17A Influences on Air Quality in Georgetown, Texas

Monday, 7 January 2019
Hall 4 (Phoenix Convention Center - West and North Buildings)
Rebecca Paulsen Edwards, Southwestern Univ., Georgetown, TX; and G. A. Morris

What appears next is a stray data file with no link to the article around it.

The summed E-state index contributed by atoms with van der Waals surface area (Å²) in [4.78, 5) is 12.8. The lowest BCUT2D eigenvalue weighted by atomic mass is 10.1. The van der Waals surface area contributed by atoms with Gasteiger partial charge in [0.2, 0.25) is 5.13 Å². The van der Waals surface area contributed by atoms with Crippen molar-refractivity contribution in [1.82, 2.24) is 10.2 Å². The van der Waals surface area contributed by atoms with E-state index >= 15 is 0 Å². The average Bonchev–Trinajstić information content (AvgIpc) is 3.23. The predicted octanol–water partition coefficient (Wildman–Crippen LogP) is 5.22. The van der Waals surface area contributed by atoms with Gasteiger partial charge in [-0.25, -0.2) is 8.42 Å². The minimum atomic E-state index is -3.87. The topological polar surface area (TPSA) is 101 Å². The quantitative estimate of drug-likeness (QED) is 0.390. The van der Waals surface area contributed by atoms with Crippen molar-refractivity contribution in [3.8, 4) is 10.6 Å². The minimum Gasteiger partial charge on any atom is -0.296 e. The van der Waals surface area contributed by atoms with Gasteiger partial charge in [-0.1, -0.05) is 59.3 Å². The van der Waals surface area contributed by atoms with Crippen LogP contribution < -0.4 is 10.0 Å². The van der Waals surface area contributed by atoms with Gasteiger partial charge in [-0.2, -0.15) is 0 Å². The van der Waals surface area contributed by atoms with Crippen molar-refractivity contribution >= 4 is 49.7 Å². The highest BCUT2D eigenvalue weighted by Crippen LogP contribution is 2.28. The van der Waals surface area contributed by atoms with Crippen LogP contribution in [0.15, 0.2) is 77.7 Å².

Georgetown, Texas is a city of approximately ten thousand residents situated twenty miles north of Austin, Texas. With few primary industrial sources, the main influence on local air quality in the city is mobile sources on Interstate Highway 35. Regional influences include the City of Austin, 40 km to the south, and the Dallas-Fort Worth metroplex 250 km to the north. Georgetown occupies what is considered the northern end of the Austin metropolitan area, which has grown in population over the past two decades. As a result of this growth, average concentrations of tropospheric ozone have grown as well (REF). In addition to these local sources, long-range transport of ozone and ozone precursors is a contributor. Two data sources were used for this study. A Texas Capital Area Council of Governments (CAPCOG) monitoring station was situated on the west side of Georgetown (EPA site number: 48-491-0690) measured tropospheric ozone concentrations from September 2007 to November 2013. The second data source for this study is four ozonesonde profiles taken with weather balloon launches at Southwestern University. Each vertical profile was taken using an En-SCI Electrochemical Concentration Cell (ECC) ozonesonde connected to an iMet radiosonde. The two instruments were launched together on a 600 g En-SCI weather balloon. Data were transmitted to the operator by the radiosonde for the duration of the flight and recorded in the field on a laptop computer. Two ozonesonde launches were paired in an effort to sample both northerly (post-frontal) and southerly flow. These two approach angles reflect the influence of different air masses, a continental airmass to the north and a maritime airmass over the Gulf of Mexico to the south. Northerly flow often brings additional influences on tropospheric ozone. Post-frontal northerly flow reflects a continental airmass with entrained ozone and ozone precursors from outside the Central Texas region. Additionally, the passage of cold fronts leads to vertical transport of ozone-rich stratospheric air into the troposphere. Days with significant amounts of stratosphere-troposphere exchange often result in high surface ozone concentrations. The other two ozonesonde launches were each conducted in the post-frontal environment. These profiles and surface data will be evaluated along with HYSPLIT trajectories and other resources to characterize the tropospheric ozone environment in this growing Texas community.
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